Negative Reinforcer: Withdrawal of Attention. Don’t look at your dog, talk to him, or give him the slightest indication you know he exists. If the dog is jumping up on you (or a visitor), turn away. Most dogs will follow your movement and keep jumping. Keep turning away. Fold your arms, close your eyes, and don’t speak. Do not give him any attention whatsoever. It may take a minute or two, but when the dog fails to get the attention-reward he’s seeking, he’ll lose interest and stop jumping, perhaps to pace or even sit. That’s your cue for the next step…

Positive Reinforcer: Proper Reward. Timing is everything. As soon as the dog stops the unwanted behavior, and is quiet, reward him. Enthusiastic, yet low-key, verbal praise should accompany any reward, such as treats, petting, or a favorite toy, but may suffice on its own. This tells the the dog that the best way to get your attention is to sit or stand quietly.

Judicious use of training treats can do wonders, even for entrenched behaviors. All-meat treats are the healthiest for your dog, but any treat your dog loves will work. If it’s a large treat (jerky slice, for instance), break or tear it in to small pieces for the purpose. Treats contain calories, and may put on the pounds if used excessively. At first, give a treat for every successful behavior. After the dog is behaving reliably, give a treat every other time, and gradually extend and vary the interval. Variable reinforcement is the principle behind slot machines; and can create serious addiction. But in this case, you want your dog to be addicted to good behavior!

Recently, a noted behaviorist commented that “good dogs” are, in a way, losers. They are quiet and obedient, and for that, they are largely ignored. So let’s not forget to tell our dogs how wonderful they are when they are just being dogs…sitting, snoozing, walking on a leash without pulling…these are the times when we need to give them little rewards, so those nice behaviors are rewarded.

Of course, it is important to respect the dog’s other needs: exercise, social engagement, healthy diet. A dog that sits alone in the house all day may justifiably be rambunctious in the few hours the family is home and awake. Fetching games (use a Chuck-It if you don’t have a hall-of-fame throwing arm!), appropriate walks, doggie day care, or a trip to the dog park, will help work off that accumulated energy, and help keep the dog on a more even keel.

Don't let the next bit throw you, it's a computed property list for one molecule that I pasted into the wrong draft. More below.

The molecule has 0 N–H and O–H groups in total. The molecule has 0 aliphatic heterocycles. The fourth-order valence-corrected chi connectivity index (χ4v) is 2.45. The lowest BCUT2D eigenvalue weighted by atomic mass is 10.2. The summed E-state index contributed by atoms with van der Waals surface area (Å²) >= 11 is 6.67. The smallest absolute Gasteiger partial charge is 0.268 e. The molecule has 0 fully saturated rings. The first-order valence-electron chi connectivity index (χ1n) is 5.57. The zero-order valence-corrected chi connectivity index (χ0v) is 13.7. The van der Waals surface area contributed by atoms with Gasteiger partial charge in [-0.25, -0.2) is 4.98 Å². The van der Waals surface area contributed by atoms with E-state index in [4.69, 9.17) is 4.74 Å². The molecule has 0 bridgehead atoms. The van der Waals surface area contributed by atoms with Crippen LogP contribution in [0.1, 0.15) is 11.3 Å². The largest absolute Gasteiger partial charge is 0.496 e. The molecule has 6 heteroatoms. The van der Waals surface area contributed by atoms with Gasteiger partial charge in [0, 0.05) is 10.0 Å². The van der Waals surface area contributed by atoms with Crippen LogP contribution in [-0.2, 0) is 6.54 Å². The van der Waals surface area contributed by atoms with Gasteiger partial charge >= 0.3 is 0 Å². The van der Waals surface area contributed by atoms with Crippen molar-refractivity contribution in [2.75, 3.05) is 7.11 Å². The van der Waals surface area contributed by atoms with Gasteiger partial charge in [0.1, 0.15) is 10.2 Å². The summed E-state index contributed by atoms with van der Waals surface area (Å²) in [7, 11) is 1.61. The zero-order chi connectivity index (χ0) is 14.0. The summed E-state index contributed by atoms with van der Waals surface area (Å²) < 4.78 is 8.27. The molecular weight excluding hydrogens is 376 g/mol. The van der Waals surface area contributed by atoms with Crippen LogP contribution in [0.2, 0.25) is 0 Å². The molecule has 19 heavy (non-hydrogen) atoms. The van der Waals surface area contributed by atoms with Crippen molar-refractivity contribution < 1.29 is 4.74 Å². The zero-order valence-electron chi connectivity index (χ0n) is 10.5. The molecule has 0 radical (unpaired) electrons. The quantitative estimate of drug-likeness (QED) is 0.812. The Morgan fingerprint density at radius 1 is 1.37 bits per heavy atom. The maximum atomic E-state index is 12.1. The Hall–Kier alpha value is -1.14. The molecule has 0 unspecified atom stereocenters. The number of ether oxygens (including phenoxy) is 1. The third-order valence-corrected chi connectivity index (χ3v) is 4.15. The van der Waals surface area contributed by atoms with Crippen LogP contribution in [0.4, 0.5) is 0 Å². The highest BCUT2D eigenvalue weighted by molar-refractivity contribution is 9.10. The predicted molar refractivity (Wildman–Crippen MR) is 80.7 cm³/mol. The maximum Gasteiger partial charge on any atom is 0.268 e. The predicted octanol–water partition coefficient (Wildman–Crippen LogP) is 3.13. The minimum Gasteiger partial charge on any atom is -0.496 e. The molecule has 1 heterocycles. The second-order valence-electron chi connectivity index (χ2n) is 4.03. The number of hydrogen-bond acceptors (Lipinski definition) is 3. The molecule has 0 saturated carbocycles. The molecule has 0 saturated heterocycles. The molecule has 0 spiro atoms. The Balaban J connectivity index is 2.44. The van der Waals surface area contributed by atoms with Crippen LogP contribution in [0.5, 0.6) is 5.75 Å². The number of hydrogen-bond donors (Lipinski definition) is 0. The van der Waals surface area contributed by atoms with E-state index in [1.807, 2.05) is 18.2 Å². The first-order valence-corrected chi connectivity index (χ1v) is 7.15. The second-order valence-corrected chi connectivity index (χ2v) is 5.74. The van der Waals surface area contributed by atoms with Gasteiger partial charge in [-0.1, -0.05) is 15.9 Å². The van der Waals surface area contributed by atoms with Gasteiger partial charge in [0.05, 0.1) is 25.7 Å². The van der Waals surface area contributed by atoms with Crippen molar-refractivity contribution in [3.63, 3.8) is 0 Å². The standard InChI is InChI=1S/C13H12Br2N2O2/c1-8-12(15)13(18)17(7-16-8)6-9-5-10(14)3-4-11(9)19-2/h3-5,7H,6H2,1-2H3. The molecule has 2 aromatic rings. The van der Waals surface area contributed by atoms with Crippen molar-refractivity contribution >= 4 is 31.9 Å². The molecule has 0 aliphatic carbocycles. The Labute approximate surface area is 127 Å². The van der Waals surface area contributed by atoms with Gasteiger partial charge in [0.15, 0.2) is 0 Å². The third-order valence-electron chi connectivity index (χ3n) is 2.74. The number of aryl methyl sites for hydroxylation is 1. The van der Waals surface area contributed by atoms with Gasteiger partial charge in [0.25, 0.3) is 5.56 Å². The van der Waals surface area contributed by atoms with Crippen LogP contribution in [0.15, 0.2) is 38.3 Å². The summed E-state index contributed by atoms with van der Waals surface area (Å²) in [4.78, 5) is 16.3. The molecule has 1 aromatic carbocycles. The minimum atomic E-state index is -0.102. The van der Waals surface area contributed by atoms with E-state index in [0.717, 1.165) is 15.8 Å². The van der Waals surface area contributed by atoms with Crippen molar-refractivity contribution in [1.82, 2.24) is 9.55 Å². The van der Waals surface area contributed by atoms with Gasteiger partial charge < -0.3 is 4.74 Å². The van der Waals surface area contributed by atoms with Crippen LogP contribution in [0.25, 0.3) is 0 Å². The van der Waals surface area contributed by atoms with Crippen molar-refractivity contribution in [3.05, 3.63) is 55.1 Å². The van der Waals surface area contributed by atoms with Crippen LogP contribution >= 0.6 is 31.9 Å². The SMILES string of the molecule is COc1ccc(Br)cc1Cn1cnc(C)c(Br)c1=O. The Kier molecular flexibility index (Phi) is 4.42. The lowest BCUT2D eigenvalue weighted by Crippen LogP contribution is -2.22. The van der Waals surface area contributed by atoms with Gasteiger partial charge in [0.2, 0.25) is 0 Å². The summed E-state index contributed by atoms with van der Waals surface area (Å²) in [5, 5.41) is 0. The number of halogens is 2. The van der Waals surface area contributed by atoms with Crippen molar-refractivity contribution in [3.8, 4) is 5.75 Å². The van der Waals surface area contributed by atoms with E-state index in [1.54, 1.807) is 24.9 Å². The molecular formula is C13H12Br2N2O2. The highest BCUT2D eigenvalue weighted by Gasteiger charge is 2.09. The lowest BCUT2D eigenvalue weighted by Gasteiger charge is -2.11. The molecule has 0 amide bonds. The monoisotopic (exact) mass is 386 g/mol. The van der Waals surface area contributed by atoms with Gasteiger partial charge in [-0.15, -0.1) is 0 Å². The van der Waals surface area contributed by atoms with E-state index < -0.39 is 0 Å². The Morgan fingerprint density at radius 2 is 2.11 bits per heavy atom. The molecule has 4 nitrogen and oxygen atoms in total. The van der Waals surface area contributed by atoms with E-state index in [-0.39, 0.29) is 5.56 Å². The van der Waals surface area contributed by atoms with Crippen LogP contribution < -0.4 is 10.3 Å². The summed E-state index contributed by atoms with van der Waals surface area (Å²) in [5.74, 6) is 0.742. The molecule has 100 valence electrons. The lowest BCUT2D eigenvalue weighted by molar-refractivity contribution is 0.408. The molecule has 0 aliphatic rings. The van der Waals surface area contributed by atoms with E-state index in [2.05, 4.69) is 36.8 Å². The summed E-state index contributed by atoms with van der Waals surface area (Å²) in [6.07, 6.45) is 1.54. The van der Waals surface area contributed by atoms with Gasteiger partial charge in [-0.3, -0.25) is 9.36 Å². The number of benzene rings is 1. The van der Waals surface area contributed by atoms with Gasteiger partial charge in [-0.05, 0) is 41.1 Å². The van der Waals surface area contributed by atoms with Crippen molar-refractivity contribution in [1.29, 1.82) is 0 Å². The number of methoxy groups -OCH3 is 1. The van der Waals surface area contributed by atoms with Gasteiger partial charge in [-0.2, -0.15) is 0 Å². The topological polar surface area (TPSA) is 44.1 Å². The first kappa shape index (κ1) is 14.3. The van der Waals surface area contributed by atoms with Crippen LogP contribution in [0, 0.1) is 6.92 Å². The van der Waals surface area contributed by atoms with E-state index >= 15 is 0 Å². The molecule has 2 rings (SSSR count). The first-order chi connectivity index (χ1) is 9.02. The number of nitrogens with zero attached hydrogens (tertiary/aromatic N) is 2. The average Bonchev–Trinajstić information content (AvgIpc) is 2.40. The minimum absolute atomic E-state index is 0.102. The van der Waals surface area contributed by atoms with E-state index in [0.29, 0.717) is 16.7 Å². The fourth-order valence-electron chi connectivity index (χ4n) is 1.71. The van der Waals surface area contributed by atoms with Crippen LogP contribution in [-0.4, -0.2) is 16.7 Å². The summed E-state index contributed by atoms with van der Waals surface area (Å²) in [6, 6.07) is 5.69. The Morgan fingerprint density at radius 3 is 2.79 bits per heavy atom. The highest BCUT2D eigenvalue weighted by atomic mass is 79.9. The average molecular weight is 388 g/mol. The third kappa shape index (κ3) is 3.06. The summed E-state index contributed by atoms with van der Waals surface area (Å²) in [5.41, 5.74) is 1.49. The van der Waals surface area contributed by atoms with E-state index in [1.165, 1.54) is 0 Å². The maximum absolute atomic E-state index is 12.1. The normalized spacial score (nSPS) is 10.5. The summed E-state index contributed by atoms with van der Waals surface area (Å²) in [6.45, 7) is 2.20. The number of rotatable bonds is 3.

Got questions? Post them in our Community disussion boards!

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New Freeze-Dried Meals & Treats from Only Natural Pet Store!

Only Natural Pet Store is excited to announce the addition of our new freeze-dried meals and treats! Freeze-Dried Fresh Filets and All Meat Bites are each made from free-range meats that were raised antibiotic and hormone-free. They’re grain-free too so they make a great option for pets with grain allergies.

Give your companion the benefits of a raw food diet without the mess or fuss with Only Natural Pet Freeze Dried Fresh Filets.

  • Freeze-dried patties
  • Made from free-range, antibiotic- and hormone-free meats
  • Same health benefits of a raw meat diet
  • Easy-to-serve portions in a resealable bag
  • NO grains, preservatives or fillers
  • Available in two flavors: Chicken with Organic Veggies and Beef

Treat your pet to the ultimate in pure, natural taste with Only Natural Pet Freeze Dried All Meat Bites.

  • Great as a training treat or crumbled food topper
  • No fillers or preservatives
  • From free-range meat sources
  • Grain-free & Gluten-free